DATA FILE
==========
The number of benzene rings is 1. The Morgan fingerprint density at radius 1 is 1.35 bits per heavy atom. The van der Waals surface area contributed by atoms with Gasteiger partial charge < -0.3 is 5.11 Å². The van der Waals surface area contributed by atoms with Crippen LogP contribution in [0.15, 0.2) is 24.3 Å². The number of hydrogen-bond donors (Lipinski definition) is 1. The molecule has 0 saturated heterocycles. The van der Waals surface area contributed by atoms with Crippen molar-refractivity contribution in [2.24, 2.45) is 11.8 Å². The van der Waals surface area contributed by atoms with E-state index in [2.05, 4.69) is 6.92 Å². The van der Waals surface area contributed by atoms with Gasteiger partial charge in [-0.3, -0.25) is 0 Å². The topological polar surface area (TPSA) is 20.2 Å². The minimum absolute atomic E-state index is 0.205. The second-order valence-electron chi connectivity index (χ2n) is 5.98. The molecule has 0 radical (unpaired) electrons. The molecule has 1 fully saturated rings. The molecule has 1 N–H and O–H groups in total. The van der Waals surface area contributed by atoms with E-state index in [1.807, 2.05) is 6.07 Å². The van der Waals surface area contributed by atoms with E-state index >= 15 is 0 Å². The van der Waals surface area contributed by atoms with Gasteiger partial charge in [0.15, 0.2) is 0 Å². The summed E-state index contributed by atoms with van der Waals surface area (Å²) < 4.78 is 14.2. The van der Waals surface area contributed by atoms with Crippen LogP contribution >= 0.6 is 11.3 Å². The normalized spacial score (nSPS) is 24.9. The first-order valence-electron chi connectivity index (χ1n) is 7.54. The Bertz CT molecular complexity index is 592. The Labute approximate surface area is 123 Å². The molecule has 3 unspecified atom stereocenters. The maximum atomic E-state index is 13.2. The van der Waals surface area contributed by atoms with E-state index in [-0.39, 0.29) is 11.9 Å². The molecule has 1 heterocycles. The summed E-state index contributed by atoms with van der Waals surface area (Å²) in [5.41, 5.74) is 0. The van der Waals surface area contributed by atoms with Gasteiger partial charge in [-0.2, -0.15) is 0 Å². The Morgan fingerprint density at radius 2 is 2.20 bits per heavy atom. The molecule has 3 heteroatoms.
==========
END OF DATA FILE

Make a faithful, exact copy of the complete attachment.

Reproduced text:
The number of benzene rings is 1. The Morgan fingerprint density at radius 1 is 1.35 bits per heavy atom. The van der Waals surface area contributed by atoms with Gasteiger partial charge < -0.3 is 5.11 Å². The van der Waals surface area contributed by atoms with Crippen LogP contribution in [0.15, 0.2) is 24.3 Å². The number of hydrogen-bond donors (Lipinski definition) is 1. The molecule has 0 saturated heterocycles. The van der Waals surface area contributed by atoms with Crippen molar-refractivity contribution in [2.24, 2.45) is 11.8 Å². The van der Waals surface area contributed by atoms with E-state index in [2.05, 4.69) is 6.92 Å². The van der Waals surface area contributed by atoms with Gasteiger partial charge in [-0.3, -0.25) is 0 Å². The topological polar surface area (TPSA) is 20.2 Å². The minimum absolute atomic E-state index is 0.205. The second-order valence-electron chi connectivity index (χ2n) is 5.98. The molecule has 0 radical (unpaired) electrons. The molecule has 1 fully saturated rings. The molecule has 1 N–H and O–H groups in total. The van der Waals surface area contributed by atoms with E-state index in [1.807, 2.05) is 6.07 Å². The van der Waals surface area contributed by atoms with E-state index >= 15 is 0 Å². The van der Waals surface area contributed by atoms with Gasteiger partial charge in [0.15, 0.2) is 0 Å². The summed E-state index contributed by atoms with van der Waals surface area (Å²) < 4.78 is 14.2. The van der Waals surface area contributed by atoms with Crippen LogP contribution >= 0.6 is 11.3 Å². The normalized spacial score (nSPS) is 24.9. The first-order valence-electron chi connectivity index (χ1n) is 7.54. The Bertz CT molecular complexity index is 592. The Labute approximate surface area is 123 Å². The molecule has 3 unspecified atom stereocenters. The maximum atomic E-state index is 13.2. The van der Waals surface area contributed by atoms with E-state index in [-0.39, 0.29) is 11.9 Å². The molecule has 1 heterocycles. The summed E-state index contributed by atoms with van der Waals surface area (Å²) in [5.41, 5.74) is 0. The van der Waals surface area contributed by atoms with Gasteiger partial charge in [-0.2, -0.15) is 0 Å². The Morgan fingerprint density at radius 2 is 2.20 bits per heavy atom. The molecule has 3 heteroatoms.